Research Outcomes

The researchers found that the Grafton Method reduced instances of restraint by 99%.

They reduced instances of seclusion by 100%.

Restraint-induced injuries to staff were reduced in the same time period by 97%.

Client-induced injuries to staff were reduced by 64%.

(I should note that client-induced injuries is one of the biggest reasons I hear cited for the need for staff at facilities to be able to restrain clients: fear of injury to staff. This result shows that staff were actually being injured MORE by the clients when there was restraint and seclusion and far LESS after restraint and seclusion were removed.)

There was an 81% reduction in lost days and modified schedules after reducing restraint and seclusion.

Lost expenses decreased by 75% overall. Between money lost to sick/injured days, worker’s compensation, employee turnover, and training, in the 12 years covered by the study, Grafton saved approximately $16.4 million (an average savings of $1.37 million per year) by restricting/eliminating restraint and seclusion practices.

As for client goal mastery, when the study started in 2005 the client goal mastery rate was 34%. By 2008 the client goal mastery was 66%. By 2018, that rate was 80%. Overall, this represents a 133% increase in the ability of the students to learn, grow, and change in positive ways desired by both the students and the staff.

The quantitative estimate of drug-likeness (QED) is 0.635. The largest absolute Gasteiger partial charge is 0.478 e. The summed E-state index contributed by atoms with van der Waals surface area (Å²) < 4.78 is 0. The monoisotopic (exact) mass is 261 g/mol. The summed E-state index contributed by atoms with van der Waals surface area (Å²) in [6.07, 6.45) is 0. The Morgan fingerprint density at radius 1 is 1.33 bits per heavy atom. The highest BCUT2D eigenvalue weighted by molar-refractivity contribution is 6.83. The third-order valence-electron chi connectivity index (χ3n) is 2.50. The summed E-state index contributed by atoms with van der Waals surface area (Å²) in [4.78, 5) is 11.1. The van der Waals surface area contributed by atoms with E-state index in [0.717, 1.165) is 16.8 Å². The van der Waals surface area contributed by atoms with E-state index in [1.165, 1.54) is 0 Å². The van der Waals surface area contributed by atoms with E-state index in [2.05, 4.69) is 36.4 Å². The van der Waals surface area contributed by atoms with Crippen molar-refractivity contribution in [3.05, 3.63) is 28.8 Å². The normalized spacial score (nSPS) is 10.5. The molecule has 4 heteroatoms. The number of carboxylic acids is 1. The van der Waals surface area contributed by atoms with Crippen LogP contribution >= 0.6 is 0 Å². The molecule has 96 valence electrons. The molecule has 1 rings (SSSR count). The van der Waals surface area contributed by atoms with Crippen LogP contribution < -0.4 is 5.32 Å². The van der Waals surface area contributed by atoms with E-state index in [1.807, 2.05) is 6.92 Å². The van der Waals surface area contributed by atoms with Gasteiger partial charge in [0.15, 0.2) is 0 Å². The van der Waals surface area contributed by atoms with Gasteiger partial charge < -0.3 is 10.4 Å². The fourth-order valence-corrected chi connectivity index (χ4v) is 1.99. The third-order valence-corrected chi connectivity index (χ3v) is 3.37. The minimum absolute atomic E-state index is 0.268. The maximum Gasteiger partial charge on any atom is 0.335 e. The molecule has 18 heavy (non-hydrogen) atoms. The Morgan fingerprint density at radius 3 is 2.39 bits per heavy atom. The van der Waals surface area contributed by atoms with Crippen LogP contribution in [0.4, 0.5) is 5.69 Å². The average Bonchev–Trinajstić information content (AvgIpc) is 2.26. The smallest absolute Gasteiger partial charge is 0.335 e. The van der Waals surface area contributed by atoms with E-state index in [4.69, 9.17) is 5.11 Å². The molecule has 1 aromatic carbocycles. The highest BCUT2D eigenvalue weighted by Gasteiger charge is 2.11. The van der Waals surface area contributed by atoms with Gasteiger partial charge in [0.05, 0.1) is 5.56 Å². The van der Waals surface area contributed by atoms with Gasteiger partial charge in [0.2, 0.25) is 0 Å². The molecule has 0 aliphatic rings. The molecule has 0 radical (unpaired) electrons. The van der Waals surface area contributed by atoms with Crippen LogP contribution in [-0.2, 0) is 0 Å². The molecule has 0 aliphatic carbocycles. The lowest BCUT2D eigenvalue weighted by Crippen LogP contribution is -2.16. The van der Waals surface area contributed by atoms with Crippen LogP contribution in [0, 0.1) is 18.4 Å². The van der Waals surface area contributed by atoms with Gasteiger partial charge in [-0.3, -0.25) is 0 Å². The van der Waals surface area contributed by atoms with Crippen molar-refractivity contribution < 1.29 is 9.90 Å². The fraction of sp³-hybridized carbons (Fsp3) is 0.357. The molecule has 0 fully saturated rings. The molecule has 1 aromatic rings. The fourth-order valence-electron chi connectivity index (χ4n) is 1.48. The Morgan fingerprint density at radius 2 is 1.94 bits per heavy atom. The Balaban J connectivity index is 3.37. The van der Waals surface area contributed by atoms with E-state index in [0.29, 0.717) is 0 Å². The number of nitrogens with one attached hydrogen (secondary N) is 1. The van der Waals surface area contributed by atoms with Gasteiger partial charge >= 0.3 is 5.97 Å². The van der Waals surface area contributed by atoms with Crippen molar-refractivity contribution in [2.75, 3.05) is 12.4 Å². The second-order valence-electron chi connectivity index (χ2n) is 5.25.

Who (except us Autistics and many of our parents!) expected so much positive gain from simply choosing to treat clients with respect and kindness? Craig and Sanders advise other organizations to look at these results and choose to eliminate restraints and seclusion as well. They wrote, “Organizations need to learn to be more responsible and accountable, especially when it comes to the treatment to vulnerable individuals.”

It is my fervent hope that this study from Craig and Sanders will be widely cited and shared in the research community as well as the community of parents of school-aged Autistic children. We all need to get the word out about these results and get other researchers and organizations on board with the TIA approach to helping students feel more comfortable and less manipulated, controlled, bullied, and traumatized.

Everything in this study seems obvious to us, of course. Whether you’re an Autistic person, the parent of an Autistic person, a compassionate teacher looking for better ways to mentor your students, an activist or policy maker—it should seem obvious that life is better for everyone when we aren’t tackling vulnerable people to the ground, punishing, and isolating them for the “crime” of being different and struggling with self-regulation, sensory onslaught, and the countless other daily battles Autistic people have with our environments.

But these things are not obvious to everyone. A study that demonstrates significant savings in money will sway some organizations. A study showing less injury to staff will sway others. This study demonstrates both and more. Add it to your collection and use it as evidence in your fight to make the world a better place for Autistic children, the Autistic adults they will grow into, and everyone whose life touches or is touched by the lives of our precious Autistic children who deserve so much better than our society has been giving them.